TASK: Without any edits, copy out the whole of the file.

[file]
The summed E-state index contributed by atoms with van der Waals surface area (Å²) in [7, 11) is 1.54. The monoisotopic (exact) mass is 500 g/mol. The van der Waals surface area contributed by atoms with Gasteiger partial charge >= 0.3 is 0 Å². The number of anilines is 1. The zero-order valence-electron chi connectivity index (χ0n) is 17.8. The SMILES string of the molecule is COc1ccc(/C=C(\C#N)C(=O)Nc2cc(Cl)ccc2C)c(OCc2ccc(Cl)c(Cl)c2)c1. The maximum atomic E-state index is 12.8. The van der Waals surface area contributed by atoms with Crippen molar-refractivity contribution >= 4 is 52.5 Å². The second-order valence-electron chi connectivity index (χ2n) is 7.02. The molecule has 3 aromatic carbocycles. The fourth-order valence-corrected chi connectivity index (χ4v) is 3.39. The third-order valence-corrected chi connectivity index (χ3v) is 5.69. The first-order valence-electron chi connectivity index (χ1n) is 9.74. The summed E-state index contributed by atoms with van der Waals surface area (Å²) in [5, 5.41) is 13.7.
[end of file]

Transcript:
The summed E-state index contributed by atoms with van der Waals surface area (Å²) in [7, 11) is 1.54. The monoisotopic (exact) mass is 500 g/mol. The van der Waals surface area contributed by atoms with Gasteiger partial charge >= 0.3 is 0 Å². The number of anilines is 1. The zero-order valence-electron chi connectivity index (χ0n) is 17.8. The SMILES string of the molecule is COc1ccc(/C=C(\C#N)C(=O)Nc2cc(Cl)ccc2C)c(OCc2ccc(Cl)c(Cl)c2)c1. The maximum atomic E-state index is 12.8. The van der Waals surface area contributed by atoms with Crippen molar-refractivity contribution >= 4 is 52.5 Å². The second-order valence-electron chi connectivity index (χ2n) is 7.02. The molecule has 3 aromatic carbocycles. The fourth-order valence-corrected chi connectivity index (χ4v) is 3.39. The third-order valence-corrected chi connectivity index (χ3v) is 5.69. The first-order valence-electron chi connectivity index (χ1n) is 9.74. The summed E-state index contributed by atoms with van der Waals surface area (Å²) in [5, 5.41) is 13.7.